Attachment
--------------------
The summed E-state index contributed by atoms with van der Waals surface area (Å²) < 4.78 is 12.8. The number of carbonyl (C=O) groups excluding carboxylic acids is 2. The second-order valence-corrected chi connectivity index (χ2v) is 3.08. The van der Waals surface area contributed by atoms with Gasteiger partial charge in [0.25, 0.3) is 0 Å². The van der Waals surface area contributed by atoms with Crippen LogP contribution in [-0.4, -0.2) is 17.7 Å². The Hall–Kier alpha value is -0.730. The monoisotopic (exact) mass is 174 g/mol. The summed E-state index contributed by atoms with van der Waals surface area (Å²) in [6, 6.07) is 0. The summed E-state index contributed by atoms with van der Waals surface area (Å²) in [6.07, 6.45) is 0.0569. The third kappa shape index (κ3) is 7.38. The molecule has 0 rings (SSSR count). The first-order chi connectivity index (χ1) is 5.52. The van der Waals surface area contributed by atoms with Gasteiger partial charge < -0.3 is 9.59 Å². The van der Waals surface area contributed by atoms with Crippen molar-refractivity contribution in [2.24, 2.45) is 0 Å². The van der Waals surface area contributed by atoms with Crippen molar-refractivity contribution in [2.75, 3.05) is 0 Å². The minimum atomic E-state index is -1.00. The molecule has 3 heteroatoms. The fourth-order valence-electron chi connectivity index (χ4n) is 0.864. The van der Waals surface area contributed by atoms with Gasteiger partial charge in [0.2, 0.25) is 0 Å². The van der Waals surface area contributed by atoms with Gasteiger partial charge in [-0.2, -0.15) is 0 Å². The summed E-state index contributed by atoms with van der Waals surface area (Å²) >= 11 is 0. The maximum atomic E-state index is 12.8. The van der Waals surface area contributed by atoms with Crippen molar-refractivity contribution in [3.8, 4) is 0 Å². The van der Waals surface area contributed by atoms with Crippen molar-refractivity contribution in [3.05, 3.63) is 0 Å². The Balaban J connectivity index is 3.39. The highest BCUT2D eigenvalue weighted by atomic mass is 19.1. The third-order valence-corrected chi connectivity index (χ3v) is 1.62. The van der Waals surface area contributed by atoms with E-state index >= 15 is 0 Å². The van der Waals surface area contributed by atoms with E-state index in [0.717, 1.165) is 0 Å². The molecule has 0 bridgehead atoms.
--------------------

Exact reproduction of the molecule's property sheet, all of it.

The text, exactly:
The summed E-state index contributed by atoms with van der Waals surface area (Å²) < 4.78 is 12.8. The number of carbonyl (C=O) groups excluding carboxylic acids is 2. The second-order valence-corrected chi connectivity index (χ2v) is 3.08. The van der Waals surface area contributed by atoms with Gasteiger partial charge in [0.25, 0.3) is 0 Å². The van der Waals surface area contributed by atoms with Crippen LogP contribution in [-0.4, -0.2) is 17.7 Å². The Hall–Kier alpha value is -0.730. The monoisotopic (exact) mass is 174 g/mol. The summed E-state index contributed by atoms with van der Waals surface area (Å²) in [6, 6.07) is 0. The summed E-state index contributed by atoms with van der Waals surface area (Å²) in [6.07, 6.45) is 0.0569. The third kappa shape index (κ3) is 7.38. The molecule has 0 rings (SSSR count). The first-order chi connectivity index (χ1) is 5.52. The van der Waals surface area contributed by atoms with Gasteiger partial charge < -0.3 is 9.59 Å². The van der Waals surface area contributed by atoms with Crippen molar-refractivity contribution in [2.24, 2.45) is 0 Å². The van der Waals surface area contributed by atoms with Crippen molar-refractivity contribution in [2.75, 3.05) is 0 Å². The minimum atomic E-state index is -1.00. The molecule has 3 heteroatoms. The fourth-order valence-electron chi connectivity index (χ4n) is 0.864. The van der Waals surface area contributed by atoms with Gasteiger partial charge in [0.2, 0.25) is 0 Å². The van der Waals surface area contributed by atoms with Gasteiger partial charge in [-0.2, -0.15) is 0 Å². The summed E-state index contributed by atoms with van der Waals surface area (Å²) >= 11 is 0. The maximum atomic E-state index is 12.8. The van der Waals surface area contributed by atoms with Crippen molar-refractivity contribution in [3.8, 4) is 0 Å². The van der Waals surface area contributed by atoms with Crippen molar-refractivity contribution in [3.05, 3.63) is 0 Å². The Balaban J connectivity index is 3.39. The highest BCUT2D eigenvalue weighted by atomic mass is 19.1. The third-order valence-corrected chi connectivity index (χ3v) is 1.62. The van der Waals surface area contributed by atoms with E-state index >= 15 is 0 Å². The van der Waals surface area contributed by atoms with E-state index in [0.717, 1.165) is 0 Å². The molecule has 0 bridgehead atoms.